Led by Andrew Willis the Stop Abuse Campaign will help in the writing of petitions that can be acted upon for your state based upon your discovery of your states current SOL’s. They will help with proven methods to get that petition started, methods to greatly increase awareness, get the people behind it and moving it forward to be presented within your state. They have been a large impetuous in the state of New York’s current effort.  

#11 Is there promise in the New York efforts to change SOL’s? Hopefully yes, Great efforts are underway in New York and they have a large and growing number of people behind them signing petitions and speaking out. They hope for change like those in Minnesota that just happened. Minnesota’s Child Victims Act passed the Senate and House and is now waiting on Governor to sign. Minnesota news noted that The Minnesota Religious Council, which represents Catholic, Lutheran, Episcopal and Methodist churches, lobbied against the bill and has been fighting similar efforts since 2003.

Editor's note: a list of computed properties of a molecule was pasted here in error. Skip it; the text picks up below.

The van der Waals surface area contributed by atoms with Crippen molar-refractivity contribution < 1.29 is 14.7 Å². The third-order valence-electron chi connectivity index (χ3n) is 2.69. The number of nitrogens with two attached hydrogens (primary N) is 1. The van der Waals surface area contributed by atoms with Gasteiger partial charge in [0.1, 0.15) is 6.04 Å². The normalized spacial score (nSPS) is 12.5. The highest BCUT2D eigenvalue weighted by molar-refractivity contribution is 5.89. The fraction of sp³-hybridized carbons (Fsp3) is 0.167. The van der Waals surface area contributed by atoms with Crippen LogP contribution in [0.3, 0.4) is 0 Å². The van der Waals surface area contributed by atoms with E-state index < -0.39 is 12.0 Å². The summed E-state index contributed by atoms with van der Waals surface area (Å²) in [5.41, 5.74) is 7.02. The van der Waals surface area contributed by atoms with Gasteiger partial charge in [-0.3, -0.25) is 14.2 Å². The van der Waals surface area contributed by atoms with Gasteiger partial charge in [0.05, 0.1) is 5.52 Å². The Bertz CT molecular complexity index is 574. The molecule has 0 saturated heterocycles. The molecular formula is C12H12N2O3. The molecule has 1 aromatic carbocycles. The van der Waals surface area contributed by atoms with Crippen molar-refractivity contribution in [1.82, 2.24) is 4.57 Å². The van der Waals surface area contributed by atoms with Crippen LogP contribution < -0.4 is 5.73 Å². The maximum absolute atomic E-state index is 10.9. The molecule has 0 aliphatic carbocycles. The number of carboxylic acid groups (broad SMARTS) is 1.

But the goal is modeled in states where statutes of limitations have been removed; victims have been able to identify their abusers, who often were previously unidentified and could still abusing children.  They get their day in court and hopefully justice. The cycle of violence gets broken, abuse stops before it happens, before another child becomes a statistic. 

#12 What can people do in their state? There is a very good site that monitors SOL’s by state at sol-reform.comCheck out that site armed with the definitions I gave before for the legal terminology. 

Then check within your state to find out what actions may already be in motion. Finally, contact the Stop Abuse Campaign which, along with founder Andrew Willis can be found online at stopabusecampaign.com